The blaze-gutted Philpott house of horrors, where six children died in a house fire started by their parents, will be demolished this week, watched by their grandmother.
The fire-ravaged semi-detached property in Victory Road, Derby, will be crushed by the wrecking ball, watched by Vera Duffy, Mairead Philpott's mother, who said she had wanted to see the start of the demolition process to end the tragic chapter in the family's history.
An emotional Mrs Duffy, 55, said: "I'm here just to see it. The children will be resting in peace now."
Mick and Mairead Philpott were jailed in April, along with friend Paul Mosley, after being convicted of killing the couple's six children in the petrol-fuelled blaze in Allenton.
Jade Philpott, 10, and her brothers John, nine, Jack, eight, Jesse, six, and Jayden, five, died in the blaze in May 2011. Duwayne, 13, died days later in hospital.
The demolition work will see 18 Victory Road, the scene of the tragedy, and neighbouring property number 20 razed to the ground.
Duffy stood staring at the boarded up three-bed house, which still had a handful of withered floral tributes pinned to the front door that had been left in the wake of the children's deaths, and fighting back tears, said: "I'm just devastated."
She said had not been to visit her daughter in prison since she was found guilty of manslaughter, and said she would watch every stage of the demolition of the house.
"I'll be here every day," she said. "This is the first time I've been back since the fire. It's very emotional for me."
Mick Philpott was jailed for life with a minimum term of 15 years after being convicted of six counts of manslaughter following a trial at Nottingham Crown Court earlier this year.
The trial heard that Philpott used petrol to set fire to his home in a bid to frame his mistress during a child custody battle.
His wife Mairead and Mosley were told they would each serve half of a 17-year sentence for their part in the plan to set fire to the property.
Workmen carrying out the demolition of the ill-fated house started the preliminary work of erecting scaffolding and carrying out safety inspections today ahead of the removal of the roof.
Scaffolding was set up on both properties, along with a corrugated metal fence, and signs put in place to inform the public of the demolition.
Workmen said that over the next couple of days work would concentrate on taking the roof tiles, lats, felt, and rafters from the roofs of the houses as part of the first stages to steadily dismantle them.
Derby City Council said the process of demolition is likely to take up to three weeks; one week to prepare the site and a further two weeks to take down both properties, beginning with the outbuildings and roofing structures.
New social housing is expected to be built on the site in due course.
Derby Demolition Ltd, John L Morgan & Sons, Maxplant Ltd and Ward Recycling have each agreed to donate their fee for the demolition work to Derbyshire Children's Holiday Centre in Skegness, which provides disadvantaged local children with holidays in the town.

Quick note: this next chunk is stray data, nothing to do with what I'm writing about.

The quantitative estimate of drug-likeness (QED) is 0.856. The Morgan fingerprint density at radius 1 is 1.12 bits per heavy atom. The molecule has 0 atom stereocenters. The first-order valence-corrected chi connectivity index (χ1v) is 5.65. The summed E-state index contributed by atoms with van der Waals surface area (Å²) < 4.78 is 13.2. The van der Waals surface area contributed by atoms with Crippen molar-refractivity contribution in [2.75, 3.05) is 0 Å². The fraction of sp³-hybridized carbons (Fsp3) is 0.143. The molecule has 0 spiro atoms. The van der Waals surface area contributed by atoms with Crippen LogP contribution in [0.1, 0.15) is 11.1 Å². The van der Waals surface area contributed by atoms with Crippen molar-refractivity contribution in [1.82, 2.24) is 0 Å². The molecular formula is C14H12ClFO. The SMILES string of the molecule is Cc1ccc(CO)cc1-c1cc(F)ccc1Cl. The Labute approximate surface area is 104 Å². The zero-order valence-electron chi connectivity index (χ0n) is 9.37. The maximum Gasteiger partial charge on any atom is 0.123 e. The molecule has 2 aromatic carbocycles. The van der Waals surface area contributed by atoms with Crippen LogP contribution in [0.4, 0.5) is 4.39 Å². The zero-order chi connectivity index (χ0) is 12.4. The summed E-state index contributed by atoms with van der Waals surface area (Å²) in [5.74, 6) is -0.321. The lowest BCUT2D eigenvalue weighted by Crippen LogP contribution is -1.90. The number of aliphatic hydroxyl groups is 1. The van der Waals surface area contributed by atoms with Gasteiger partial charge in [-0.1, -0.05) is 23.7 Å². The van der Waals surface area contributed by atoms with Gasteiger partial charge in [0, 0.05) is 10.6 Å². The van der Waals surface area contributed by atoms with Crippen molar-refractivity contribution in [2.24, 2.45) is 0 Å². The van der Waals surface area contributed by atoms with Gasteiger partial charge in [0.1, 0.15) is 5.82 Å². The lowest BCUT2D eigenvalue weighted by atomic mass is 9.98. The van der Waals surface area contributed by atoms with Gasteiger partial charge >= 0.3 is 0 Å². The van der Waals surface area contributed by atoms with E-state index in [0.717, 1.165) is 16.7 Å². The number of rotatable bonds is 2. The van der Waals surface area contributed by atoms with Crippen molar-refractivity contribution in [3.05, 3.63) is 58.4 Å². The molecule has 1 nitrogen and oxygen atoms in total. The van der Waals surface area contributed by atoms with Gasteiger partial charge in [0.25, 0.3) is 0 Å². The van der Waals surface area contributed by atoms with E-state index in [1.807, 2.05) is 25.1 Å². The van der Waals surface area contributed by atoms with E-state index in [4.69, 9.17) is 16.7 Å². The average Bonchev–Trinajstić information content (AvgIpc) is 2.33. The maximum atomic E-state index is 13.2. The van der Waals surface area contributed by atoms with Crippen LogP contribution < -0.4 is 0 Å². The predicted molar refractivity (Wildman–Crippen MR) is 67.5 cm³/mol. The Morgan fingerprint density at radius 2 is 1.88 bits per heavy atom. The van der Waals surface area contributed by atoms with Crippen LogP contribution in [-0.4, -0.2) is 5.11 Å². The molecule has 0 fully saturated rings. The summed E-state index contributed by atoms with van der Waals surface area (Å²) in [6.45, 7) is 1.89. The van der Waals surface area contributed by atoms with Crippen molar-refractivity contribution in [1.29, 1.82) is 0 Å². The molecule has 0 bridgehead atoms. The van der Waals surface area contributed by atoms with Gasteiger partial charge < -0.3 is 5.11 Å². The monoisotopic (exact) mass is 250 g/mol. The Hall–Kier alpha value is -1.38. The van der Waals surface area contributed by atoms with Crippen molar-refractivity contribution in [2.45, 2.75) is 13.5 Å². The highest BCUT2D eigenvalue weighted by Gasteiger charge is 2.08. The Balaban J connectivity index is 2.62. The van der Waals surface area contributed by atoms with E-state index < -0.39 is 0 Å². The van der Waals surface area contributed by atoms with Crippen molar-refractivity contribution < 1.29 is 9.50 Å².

Neighbours living along Victory Road did not want to discuss the demolition with reporters.
Mr Baggy Shanker, cabinet member for housing and chairman of the Neighbourhood Board in Sinfin, said: "I think we all welcome the demolition of these properties.
"Whilst the tragic deaths of the six Philpott children will never be forgotten, local people continue to move on and this is symbolic of the end of a very difficult time for the community."
WHAT HAPPENED TO OTHER HOUSES OF 'HORROR'?
Ian Huntley's home, 5 College Close, Soham
The house where former school caretaker Ian Huntley murdered schoolgirls Holly Wells and Jessica Chapman was demolished by Cambridgeshire County Council.
Nothing has since been built on the site, although the council hinted that the families of the girls would be consulted.
Fred West, 25 Cromwell Street, Gloucester
The house, where the Wests' buried their victims, was bought by the local council and demolished in 1996 - with even the rubble of the property ground to dust, to guard against people seeking macabre 'souvenirs'.
The space which the house had occupied, and where the victims had been buried before the arrest of the Wests, was turned into a walkway.
Another former home of the Wests, in Midland Road, Gloucester was sold at auction in 1997 and again in 2000.
Peter Sutcliffe, 6 Garden Lane, Bradford
Yorkshire Ripper Peter Sutcliffe's home he shared with his unsuspecting wife Sonia remained in her possession after he was given 20 life sentences.
She moved out seven years later when she remarried in 1998, but moved back again after her second divorce in 2005.
Ian Brady and Myra Hindley, 16 Wardle Brook Avenue, Hattersley
Two victims of the Moors Murderers were killed in this two-bedroom council house – 10-year-old Lesley Ann Downey and 17-year-old Edward Evans.
The local council tried to re-let the house but a succession of tenants asked to be rehoused and it was pulled down in 1987.